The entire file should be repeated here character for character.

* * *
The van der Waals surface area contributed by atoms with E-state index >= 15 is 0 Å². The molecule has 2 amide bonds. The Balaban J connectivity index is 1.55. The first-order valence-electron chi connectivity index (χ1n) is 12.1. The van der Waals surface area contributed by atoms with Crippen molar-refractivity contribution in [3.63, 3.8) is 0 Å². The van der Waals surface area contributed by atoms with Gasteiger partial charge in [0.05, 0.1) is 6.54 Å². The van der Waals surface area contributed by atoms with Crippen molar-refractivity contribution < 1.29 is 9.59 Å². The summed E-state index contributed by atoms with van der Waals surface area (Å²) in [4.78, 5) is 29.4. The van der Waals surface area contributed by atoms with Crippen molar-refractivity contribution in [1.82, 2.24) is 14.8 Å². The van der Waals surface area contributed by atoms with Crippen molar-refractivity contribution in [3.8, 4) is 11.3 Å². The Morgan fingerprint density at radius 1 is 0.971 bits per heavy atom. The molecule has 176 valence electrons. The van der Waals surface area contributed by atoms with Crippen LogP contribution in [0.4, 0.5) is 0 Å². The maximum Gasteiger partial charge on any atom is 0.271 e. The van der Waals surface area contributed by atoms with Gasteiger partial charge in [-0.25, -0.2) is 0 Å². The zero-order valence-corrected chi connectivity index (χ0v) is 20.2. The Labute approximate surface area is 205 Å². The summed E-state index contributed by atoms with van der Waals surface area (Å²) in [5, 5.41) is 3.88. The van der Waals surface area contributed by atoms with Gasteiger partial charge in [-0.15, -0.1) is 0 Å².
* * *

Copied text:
The van der Waals surface area contributed by atoms with E-state index >= 15 is 0 Å². The molecule has 2 amide bonds. The Balaban J connectivity index is 1.55. The first-order valence-electron chi connectivity index (χ1n) is 12.1. The van der Waals surface area contributed by atoms with Crippen molar-refractivity contribution in [3.63, 3.8) is 0 Å². The van der Waals surface area contributed by atoms with Gasteiger partial charge in [0.05, 0.1) is 6.54 Å². The van der Waals surface area contributed by atoms with Crippen molar-refractivity contribution < 1.29 is 9.59 Å². The summed E-state index contributed by atoms with van der Waals surface area (Å²) in [4.78, 5) is 29.4. The van der Waals surface area contributed by atoms with Crippen molar-refractivity contribution in [1.82, 2.24) is 14.8 Å². The van der Waals surface area contributed by atoms with Crippen molar-refractivity contribution in [3.8, 4) is 11.3 Å². The Morgan fingerprint density at radius 1 is 0.971 bits per heavy atom. The molecule has 176 valence electrons. The van der Waals surface area contributed by atoms with Crippen LogP contribution in [0.4, 0.5) is 0 Å². The maximum Gasteiger partial charge on any atom is 0.271 e. The van der Waals surface area contributed by atoms with Gasteiger partial charge in [-0.25, -0.2) is 0 Å². The zero-order valence-corrected chi connectivity index (χ0v) is 20.2. The Labute approximate surface area is 205 Å². The summed E-state index contributed by atoms with van der Waals surface area (Å²) in [5, 5.41) is 3.88. The van der Waals surface area contributed by atoms with Gasteiger partial charge in [-0.15, -0.1) is 0 Å².